August 6, 2015, Johannesburg, South Africa
South Africa, no shortage of troubles. From load shedding to police killings (55 so far this year), to plummeting currency rates and corruption, things are tough. People certainly have a lot to be concerned about. One of the greatest fears is home invasion crimes; break-ins that can turn violent.
So people build fences.
They build fences, high fences, with electrified barbed wire. They use bricks and metal and gates. They install security cameras and home security systems and they feel safe.
But are they?
Every-time I come here I hear stories of home break-ins. No matter how high a wall they build somehow the criminals find a way to get in, not all the time, not in every home but...all too often. Too often for the residents to feel comfortable.
Every visit I hear more horror stories.
And what happens then? Sometimes members of the family have guns and they shoot, sometimes they have trained pit-bulls and they sic the dogs on them. But this is not a fool-proof solution.
While I was here one young woman shot two security guards who came to investigate a "panic call". The young woman believed they were the criminals still trying to break in.
Another women sent her four pit bulls to attack two criminals, who again turned out to be the good guys. One of those security guards is in the hospital now recovering from his wounds. The other is facing charges for shooting the dog that mauled his partner.
Not a great situation, and people are worried, very worried, and nervous.
But are they flocking to Krav Maga classes?
Are they trying to make themselves the human weapon, the last line of defense?
Are they preparing themselves to defend against a knife attack, a gun threat, a hostage situation?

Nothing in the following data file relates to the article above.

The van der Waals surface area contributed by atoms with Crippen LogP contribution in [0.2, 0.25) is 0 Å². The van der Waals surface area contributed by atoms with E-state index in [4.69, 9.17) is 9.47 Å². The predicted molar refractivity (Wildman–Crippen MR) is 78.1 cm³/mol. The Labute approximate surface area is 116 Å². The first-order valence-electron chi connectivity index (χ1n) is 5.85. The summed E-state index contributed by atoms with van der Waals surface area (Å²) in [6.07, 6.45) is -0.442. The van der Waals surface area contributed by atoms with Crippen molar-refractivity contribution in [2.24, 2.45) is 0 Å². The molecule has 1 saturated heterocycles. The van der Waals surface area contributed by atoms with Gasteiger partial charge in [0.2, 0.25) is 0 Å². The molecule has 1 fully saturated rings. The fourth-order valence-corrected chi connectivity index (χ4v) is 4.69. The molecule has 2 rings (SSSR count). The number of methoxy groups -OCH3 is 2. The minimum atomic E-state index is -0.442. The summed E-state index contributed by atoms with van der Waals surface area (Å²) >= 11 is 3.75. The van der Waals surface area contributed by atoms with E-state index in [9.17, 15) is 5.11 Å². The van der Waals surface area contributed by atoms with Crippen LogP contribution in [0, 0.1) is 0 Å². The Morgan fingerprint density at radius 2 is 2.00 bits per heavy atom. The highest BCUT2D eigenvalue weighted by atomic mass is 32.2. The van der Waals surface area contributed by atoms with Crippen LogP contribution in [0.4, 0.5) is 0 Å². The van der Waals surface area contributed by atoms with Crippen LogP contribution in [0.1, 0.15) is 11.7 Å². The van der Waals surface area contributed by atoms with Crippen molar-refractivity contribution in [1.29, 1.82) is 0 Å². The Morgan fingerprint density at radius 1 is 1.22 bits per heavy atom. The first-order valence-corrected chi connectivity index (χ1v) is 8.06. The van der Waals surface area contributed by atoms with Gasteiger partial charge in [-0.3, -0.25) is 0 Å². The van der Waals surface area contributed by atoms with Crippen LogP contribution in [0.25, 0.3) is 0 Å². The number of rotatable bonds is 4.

On the whole, no, they are not.
At our recent seminar we did have a few, very few, people who had survived such a home invasion. By pure luck, or Divine help, they emerged unharmed physically. Emotionally no forgets such an experience.
The events happened to some of them years ago, when they were innocent teenagers. Now, years later, those events and images are still with them. They have taken this trauma and channeled it into Krav Maga training. That is a correct and healthy approach but one that, sadly, few people take,
As Deon said to me recently, after a break-in the family is motivated to learn Krav Maga, for about 15 minutes, and then laziness sets in. Action is difficult to take,
That is why I always say that I have great respect for anyone that walks into the Krav Maga training hall, by your action of just coming to class you have already separated yourself from the masses, you have already shown yourself to be a doer, rather than a viewer. If you come to Israel to train you have certainly made a commitment, you have certainly invested in your own personal security. You have proven you are serious about your personal safety and that of your family.
We try our best to build good fences. We try to get good guns. But a time will come when it will be you, only you, no walls, no fence, no alarm, no gun, no knife. And you must ask yourself; when it is your life and the life of your family on the line, will you be ready?
Tour and Train June 2015. These students came from all over the world to train in Krav Maga, to be ready to be their own human weapon.
If you want to see changes in your life, you must change yourself, you must make those changes happen. As Albert Einstein said "The definition of insanity is doing the same thing but expecting different results".
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